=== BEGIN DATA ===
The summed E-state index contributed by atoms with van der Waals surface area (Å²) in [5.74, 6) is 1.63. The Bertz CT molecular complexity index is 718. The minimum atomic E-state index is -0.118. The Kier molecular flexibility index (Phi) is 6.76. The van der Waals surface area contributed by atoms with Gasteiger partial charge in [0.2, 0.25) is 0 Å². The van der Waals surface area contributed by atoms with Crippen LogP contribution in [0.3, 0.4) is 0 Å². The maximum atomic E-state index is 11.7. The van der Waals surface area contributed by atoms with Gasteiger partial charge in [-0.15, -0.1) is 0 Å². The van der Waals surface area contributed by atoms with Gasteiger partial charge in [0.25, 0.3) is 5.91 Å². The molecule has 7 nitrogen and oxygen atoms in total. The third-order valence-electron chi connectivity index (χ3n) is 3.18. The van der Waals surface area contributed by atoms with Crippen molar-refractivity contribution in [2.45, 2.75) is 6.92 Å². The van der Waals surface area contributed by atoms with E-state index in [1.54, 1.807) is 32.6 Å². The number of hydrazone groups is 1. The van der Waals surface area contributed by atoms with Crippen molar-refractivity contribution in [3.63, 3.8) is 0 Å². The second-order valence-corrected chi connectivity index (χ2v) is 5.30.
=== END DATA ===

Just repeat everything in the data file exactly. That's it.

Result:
The summed E-state index contributed by atoms with van der Waals surface area (Å²) in [5.74, 6) is 1.63. The Bertz CT molecular complexity index is 718. The minimum atomic E-state index is -0.118. The Kier molecular flexibility index (Phi) is 6.76. The van der Waals surface area contributed by atoms with Gasteiger partial charge in [0.2, 0.25) is 0 Å². The van der Waals surface area contributed by atoms with Crippen LogP contribution in [0.3, 0.4) is 0 Å². The maximum atomic E-state index is 11.7. The van der Waals surface area contributed by atoms with Gasteiger partial charge in [-0.15, -0.1) is 0 Å². The van der Waals surface area contributed by atoms with Gasteiger partial charge in [0.25, 0.3) is 5.91 Å². The molecule has 7 nitrogen and oxygen atoms in total. The third-order valence-electron chi connectivity index (χ3n) is 3.18. The van der Waals surface area contributed by atoms with Crippen molar-refractivity contribution in [2.45, 2.75) is 6.92 Å². The van der Waals surface area contributed by atoms with E-state index in [1.54, 1.807) is 32.6 Å². The number of hydrazone groups is 1. The van der Waals surface area contributed by atoms with Crippen molar-refractivity contribution in [3.63, 3.8) is 0 Å². The second-order valence-corrected chi connectivity index (χ2v) is 5.30.